Regulation of starch biosynthetic enzymes in wheat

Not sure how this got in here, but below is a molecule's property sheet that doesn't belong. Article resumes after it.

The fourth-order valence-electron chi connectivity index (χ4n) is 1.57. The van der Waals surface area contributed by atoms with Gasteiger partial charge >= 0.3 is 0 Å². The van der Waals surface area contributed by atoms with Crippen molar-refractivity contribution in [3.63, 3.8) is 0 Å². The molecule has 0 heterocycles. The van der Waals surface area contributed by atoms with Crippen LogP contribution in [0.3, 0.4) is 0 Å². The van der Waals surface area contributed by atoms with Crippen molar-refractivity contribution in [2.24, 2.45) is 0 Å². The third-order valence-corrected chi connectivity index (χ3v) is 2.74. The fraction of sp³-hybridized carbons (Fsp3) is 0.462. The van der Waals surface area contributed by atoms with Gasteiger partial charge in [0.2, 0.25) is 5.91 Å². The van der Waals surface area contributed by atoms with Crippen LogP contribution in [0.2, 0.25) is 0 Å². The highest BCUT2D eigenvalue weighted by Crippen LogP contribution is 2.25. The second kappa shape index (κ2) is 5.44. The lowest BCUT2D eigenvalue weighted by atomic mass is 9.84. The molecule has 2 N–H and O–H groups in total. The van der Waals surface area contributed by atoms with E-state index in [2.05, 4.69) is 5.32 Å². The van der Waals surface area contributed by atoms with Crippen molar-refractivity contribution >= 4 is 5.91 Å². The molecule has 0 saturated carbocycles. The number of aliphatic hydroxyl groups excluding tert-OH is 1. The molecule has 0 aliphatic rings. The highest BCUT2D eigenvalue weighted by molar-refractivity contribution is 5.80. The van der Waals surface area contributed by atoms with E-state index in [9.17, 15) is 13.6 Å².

Starch is the major carbohydrate reserve in plant storage tissues and constitutes up to 80% of the daily human calorific intake. It is important both as an energy source, and also has many industrial usages. Despite its importance, we still do not understand the regulation of starch synthesis. Moderate elevated temperatures (>25°C) cause reduced starch deposition and lowered crop yield in developing wheat endosperm. Wheat plants grown from anthesis at 27°C compared to 20°C show decreased starch synthesis per endosperm, lowered starch synthase (SS) activity (most notably SSI and SSII), and loss of interaction of these SSs with starch branching enzymes (SBEs). It is unclear whether the loss of SS activity and related protein-protein interactions are due to a direct effect of elevated temperature on the enzymes, or indirect effects via regulatory mechanisms. As temperature increases, the dissolved oxygen concentration in the tissues decreases leading to lowered ATP concentrations and changes in cellular redox state. Evidence suggests that in some dicot plants, redox modulation may regulate some enzymes in the starch synthetic pathway. Unlike dicots, wheat (and other cereals) contains two isoforms (plastidial and cytosolic) of ADP-glucose pyrophosphorylase (AGPase). The data presented in this thesis indicates that both isoforms are redox modulated as 80% of total cellular AGPase activity was lost upon oxidation, more than can be accounted for by changes in one isoform. Immunoblotting indicated the presence of a disulphide bond between the two small subunits of AGPase which is lost under reducing and denaturing conditions. Further investigations showed that in maize, all SS isoforms were redox sensitive. In wheat, only SSI, SSII and granule-bound SS were redox sensitive with reducing conditions increasing activity. The SBEs were not shown to be redox sensitive. The results reported in this thesis provide further evidence that the starch synthetic pathway may be under redox control in vivo. Coupled with the study on temperature response, this implies that regulation of starch synthesis is highly complex and can be influenced by environmental conditions in a number of ways.